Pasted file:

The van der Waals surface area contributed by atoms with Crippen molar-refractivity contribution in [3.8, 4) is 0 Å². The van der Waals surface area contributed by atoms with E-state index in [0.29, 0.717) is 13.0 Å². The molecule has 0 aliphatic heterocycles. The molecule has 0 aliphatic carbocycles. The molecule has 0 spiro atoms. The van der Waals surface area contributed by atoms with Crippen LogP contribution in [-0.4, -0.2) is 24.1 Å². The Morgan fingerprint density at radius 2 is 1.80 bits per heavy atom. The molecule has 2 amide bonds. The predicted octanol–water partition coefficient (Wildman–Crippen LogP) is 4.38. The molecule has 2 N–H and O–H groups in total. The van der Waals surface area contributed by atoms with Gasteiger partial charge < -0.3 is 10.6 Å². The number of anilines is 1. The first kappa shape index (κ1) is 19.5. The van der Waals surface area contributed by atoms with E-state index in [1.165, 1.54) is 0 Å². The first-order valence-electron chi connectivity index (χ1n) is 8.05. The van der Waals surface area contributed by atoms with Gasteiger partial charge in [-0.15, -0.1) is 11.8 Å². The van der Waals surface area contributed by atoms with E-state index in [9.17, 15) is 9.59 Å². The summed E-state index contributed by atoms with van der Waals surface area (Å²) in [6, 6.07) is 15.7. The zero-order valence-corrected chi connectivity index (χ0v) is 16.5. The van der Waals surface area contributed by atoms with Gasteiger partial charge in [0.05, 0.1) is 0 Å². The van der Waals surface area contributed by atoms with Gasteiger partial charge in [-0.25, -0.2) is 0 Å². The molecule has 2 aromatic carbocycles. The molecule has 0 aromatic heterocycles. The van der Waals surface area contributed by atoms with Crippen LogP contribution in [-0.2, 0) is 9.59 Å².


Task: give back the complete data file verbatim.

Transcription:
The van der Waals surface area contributed by atoms with Crippen molar-refractivity contribution in [3.8, 4) is 0 Å². The van der Waals surface area contributed by atoms with E-state index in [0.29, 0.717) is 13.0 Å². The molecule has 0 aliphatic heterocycles. The molecule has 0 aliphatic carbocycles. The molecule has 0 spiro atoms. The van der Waals surface area contributed by atoms with Crippen LogP contribution in [-0.4, -0.2) is 24.1 Å². The Morgan fingerprint density at radius 2 is 1.80 bits per heavy atom. The molecule has 2 amide bonds. The predicted octanol–water partition coefficient (Wildman–Crippen LogP) is 4.38. The molecule has 2 N–H and O–H groups in total. The van der Waals surface area contributed by atoms with Gasteiger partial charge < -0.3 is 10.6 Å². The number of anilines is 1. The first kappa shape index (κ1) is 19.5. The van der Waals surface area contributed by atoms with E-state index in [1.165, 1.54) is 0 Å². The first-order valence-electron chi connectivity index (χ1n) is 8.05. The van der Waals surface area contributed by atoms with Gasteiger partial charge in [-0.15, -0.1) is 11.8 Å². The van der Waals surface area contributed by atoms with E-state index in [9.17, 15) is 9.59 Å². The summed E-state index contributed by atoms with van der Waals surface area (Å²) in [6, 6.07) is 15.7. The zero-order valence-corrected chi connectivity index (χ0v) is 16.5. The van der Waals surface area contributed by atoms with Gasteiger partial charge in [0.05, 0.1) is 0 Å². The van der Waals surface area contributed by atoms with Gasteiger partial charge in [-0.25, -0.2) is 0 Å². The molecule has 2 aromatic carbocycles. The molecule has 0 aromatic heterocycles. The van der Waals surface area contributed by atoms with Crippen LogP contribution in [-0.2, 0) is 9.59 Å².